International Safe Abortion Day: Decriminalise pregnancy terminations, say UN rights experts
Data from the World Health Organization demonstrates that criminalising the termination of pregnancy does not reduce the number of women who resort to abortion procedures.
UNITED NATIONS; Against the backdrop of unsafe abortions causing deaths of around 50,000 women every year, a group of United Nations human rights experts has urged states across the world to decriminalise termination of pregnancy and ensure that women and girls have the right to make their own decisions regarding it.
Marking the International Safe Abortion Day, the human rights group, in a statement, has said, "Unsafe abortions cause the deaths of some 47,000 women each year and a further five million suffer some form of temporary or permanent disability," said the UN Human Rights Council Working group, on the issue of discrimination against women in law and in practice.
Ability for a woman or girl to make her own decisions about pregnancy "is at the very core of [her] fundamental right to equality, privacy and physical and mental integrity and is a precondition for the enjoyment of other rights and freedoms," the group said.
An estimated 225 million women worldwide are deprived of access to modern contraception currently, often leading to unplanned pregnancies.
For girls, issues arising from pregnancy and childbirth are some of the most common causes of death in developing countries.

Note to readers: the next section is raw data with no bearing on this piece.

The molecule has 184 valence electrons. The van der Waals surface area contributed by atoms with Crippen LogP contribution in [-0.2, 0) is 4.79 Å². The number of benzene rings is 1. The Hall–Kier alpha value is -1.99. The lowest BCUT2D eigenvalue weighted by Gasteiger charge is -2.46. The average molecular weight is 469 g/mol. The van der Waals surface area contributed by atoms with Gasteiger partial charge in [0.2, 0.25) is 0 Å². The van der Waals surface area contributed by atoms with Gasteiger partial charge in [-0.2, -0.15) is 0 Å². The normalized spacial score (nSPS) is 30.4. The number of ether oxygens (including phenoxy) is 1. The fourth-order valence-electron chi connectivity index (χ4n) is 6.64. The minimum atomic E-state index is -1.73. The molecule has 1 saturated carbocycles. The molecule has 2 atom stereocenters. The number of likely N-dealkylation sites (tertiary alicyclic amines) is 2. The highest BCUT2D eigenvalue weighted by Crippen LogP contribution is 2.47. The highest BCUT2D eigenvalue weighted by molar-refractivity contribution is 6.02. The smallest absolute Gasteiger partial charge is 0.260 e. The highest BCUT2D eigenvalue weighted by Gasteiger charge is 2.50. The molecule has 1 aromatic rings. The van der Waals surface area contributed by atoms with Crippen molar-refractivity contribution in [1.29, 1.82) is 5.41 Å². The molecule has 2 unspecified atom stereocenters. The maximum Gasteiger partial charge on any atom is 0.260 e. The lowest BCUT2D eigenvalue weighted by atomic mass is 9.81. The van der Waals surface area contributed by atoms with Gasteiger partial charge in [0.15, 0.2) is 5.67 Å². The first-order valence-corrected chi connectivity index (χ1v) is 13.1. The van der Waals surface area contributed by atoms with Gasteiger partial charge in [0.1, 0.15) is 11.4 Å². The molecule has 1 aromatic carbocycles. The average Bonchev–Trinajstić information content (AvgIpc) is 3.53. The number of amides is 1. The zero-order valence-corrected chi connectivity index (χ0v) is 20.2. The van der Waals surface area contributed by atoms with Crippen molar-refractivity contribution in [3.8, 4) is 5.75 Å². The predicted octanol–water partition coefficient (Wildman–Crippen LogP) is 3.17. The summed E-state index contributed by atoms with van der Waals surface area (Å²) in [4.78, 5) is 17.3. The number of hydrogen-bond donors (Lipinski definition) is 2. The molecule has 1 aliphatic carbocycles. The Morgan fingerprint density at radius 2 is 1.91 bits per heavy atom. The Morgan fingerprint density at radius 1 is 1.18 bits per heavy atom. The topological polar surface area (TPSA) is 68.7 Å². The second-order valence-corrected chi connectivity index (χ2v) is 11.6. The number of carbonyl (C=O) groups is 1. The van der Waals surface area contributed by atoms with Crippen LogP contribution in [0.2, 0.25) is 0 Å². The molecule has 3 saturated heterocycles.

Girls under the age of 15 are five times more at risk.
"Legal frameworks for abortion have typically been designed to control women's decision-making through the use of criminal law," the experts said.
Data from the World Health Organization (WHO) demonstrates that criminalising the termination of pregnancy does not reduce the number of women who resort to abortion procedures.
Rather, it is likely to increase the number who end up have unsafe "back street" procedures.
In addition, "too many women are physically and verbally mistreated or simply denied emergency medical care after abortions", which the experts said, "amounts to another means of punishment which violates international law and, in many instances, national laws and policies".
"Governments have a duty to ensure that women and girls who have abortions are treated humanely and without judgement or assumption of violating laws, in particular in cases of miscarriages," they stressed.
The experts added that they hoped that "important steps" already taken in some countries to "reclaim women's reproductive rights through referendums, legislative and judicial action" can be followed by others.
They called for "concerns about unsafe abortion" to be addressed through public health, relevant medical malpractice and civil law.
"It is therefore crucial that countries demonstrate their commitment to eliminating discrimination against women in their legislation and to advancing women's and adolescents' sexual and reproductive rights, in accordance with international human rights standards."